Live In One Of These States? You May Get Legal Sports Betting Soon

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As sports betting approaches its one-year anniversary, there are many states getting close to opening their first sportsbook. It can be difficult to keep them straight, so here are five states that seem to have the best chance of launching a legal sportsbook this year.

Oregon

Estimated Chance of Sports Betting This Year: 90%

Oregon appears to be fast approaching a sports betting product launch in-state. The state lottery commission is putting the finishing touches on a deal with technology provider SBTech.

SBTech’s election as the state’s chosen partner has been forthcoming since lottery officials recommended shaking hands with the provider last month. The deal is moving forward despite complaints from rival Scientific Games.

Oregon may have little else to do in order to launch sports betting in the state. The state lottery has claimed that it has the authority to offer sports betting under existing law. So far, no relevant parties have challenged this claim.

It may simply be a matter of how long it takes SBTech to create an Oregon-facing sportsbook product. Based upon SBTech’s long history and experience in creating online sportsbook apps, a launch in 2019 is extremely likely.

North Carolina

Estimated Chance of Sports Betting This Year: 75%

North Carolina may seem like an unlikely choice moving toward legalized sports betting. But the state more famous for tobacco and college basketball is looking favorable to offer wagering on sporting events this year.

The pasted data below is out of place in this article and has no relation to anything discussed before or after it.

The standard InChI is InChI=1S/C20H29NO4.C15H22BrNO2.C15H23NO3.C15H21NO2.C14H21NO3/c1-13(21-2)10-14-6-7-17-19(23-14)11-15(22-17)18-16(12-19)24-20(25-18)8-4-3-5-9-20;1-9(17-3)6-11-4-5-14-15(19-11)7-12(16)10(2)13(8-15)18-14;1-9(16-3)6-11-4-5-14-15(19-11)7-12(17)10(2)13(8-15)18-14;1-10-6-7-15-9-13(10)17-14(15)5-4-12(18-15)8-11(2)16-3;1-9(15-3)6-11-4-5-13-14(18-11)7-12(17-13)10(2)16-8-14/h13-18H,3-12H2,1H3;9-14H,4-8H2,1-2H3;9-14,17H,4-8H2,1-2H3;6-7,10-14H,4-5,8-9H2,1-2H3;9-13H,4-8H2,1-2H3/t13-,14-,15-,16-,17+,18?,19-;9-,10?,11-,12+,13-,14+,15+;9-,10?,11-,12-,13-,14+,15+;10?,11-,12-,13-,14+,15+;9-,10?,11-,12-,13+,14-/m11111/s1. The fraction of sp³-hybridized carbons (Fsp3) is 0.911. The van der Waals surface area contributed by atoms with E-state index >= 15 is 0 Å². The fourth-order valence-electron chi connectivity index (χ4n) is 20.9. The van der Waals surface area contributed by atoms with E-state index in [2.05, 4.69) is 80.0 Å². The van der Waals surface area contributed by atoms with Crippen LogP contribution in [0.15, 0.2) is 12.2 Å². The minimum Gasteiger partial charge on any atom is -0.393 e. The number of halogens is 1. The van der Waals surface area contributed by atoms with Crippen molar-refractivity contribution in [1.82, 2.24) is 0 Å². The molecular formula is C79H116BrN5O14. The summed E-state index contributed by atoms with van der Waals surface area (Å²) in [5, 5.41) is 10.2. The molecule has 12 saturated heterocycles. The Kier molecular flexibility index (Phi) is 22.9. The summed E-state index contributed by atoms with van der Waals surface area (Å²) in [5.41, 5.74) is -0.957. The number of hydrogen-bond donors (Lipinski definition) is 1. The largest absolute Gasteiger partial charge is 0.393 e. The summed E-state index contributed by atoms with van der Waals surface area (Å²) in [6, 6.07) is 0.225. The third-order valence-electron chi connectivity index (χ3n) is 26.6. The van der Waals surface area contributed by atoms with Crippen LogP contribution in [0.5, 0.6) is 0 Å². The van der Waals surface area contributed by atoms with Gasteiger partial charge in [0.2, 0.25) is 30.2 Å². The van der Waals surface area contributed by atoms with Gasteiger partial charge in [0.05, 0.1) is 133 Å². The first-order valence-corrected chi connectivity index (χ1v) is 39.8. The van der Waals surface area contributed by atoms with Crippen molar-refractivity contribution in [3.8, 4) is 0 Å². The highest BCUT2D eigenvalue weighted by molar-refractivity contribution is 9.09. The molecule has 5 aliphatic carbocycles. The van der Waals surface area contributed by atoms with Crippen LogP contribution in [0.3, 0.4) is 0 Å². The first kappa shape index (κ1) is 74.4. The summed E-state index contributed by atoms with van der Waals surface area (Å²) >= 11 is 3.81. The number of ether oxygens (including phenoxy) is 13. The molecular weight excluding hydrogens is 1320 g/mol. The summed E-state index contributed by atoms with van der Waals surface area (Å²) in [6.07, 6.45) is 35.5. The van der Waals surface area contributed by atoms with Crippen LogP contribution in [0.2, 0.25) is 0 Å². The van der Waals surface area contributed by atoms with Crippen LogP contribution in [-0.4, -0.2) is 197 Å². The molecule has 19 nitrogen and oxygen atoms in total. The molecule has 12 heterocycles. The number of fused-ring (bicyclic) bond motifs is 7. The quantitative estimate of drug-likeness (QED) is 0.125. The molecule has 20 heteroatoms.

The North Carolina Senate passed S 154 on April 10, which would allow betting on sports and horse racing at North Carolina’s tribal casinos. The vote on the bill was not particularly contentious, with 42 of 49 state senators approving the bill.

The bill must now clear the North Carolina House of Representatives in order to proceed to Gov. Roy Cooper’s desk. Although passage in the House appears a more difficult task, a companion House bill has already attracted 24 sponsors.

Interestingly enough, the effect of the bill’s language is limited to just two casinos. The only casinos in North Carolina are Harrah’s Cherokee Casino Resort and Harrah’s Cherokee Valley River Casino & Hotel. Both casinos are tribal properties, and thus stand to benefit should S 154 go through.

The bill’s limited scope also contributed to its abbreviated length. Far from a bloated monstrosity of legislation, S 154 is a trim page and a half of lawmaking.

Mobile wagering, however, is not on the bill’s menu. The omission of online sports betting is a concession to the relevant tribal interests at the two casinos.

New York

Estimated Chance of Sports Betting This Year: 99%

New York is a remarkable study in contrasts. For every bit of positive momentum that land-based sports betting has, mobile sports betting has an equal amount of pushback.

First of all, it is almost certain that the four commercial casinos in New York will offer sports betting at some point this year. The New York State Gaming Commission has published rules for regulating the practice, and the rules are now under a mandatory 60-day public review.

Barring any sort of challenge, the finalization of the ruleset is the last legal or regulatory obstacle that retail sports betting faces in New York. It is, therefore, almost certain that these four properties will be accepting sports bets by the beginning of the NFL season (Sept. 5).

The four casinos in question are:

  • Tioga Downs
  • del Lago Resort & Casino
  • Rivers Casino and Resort
  • Resorts World Catskills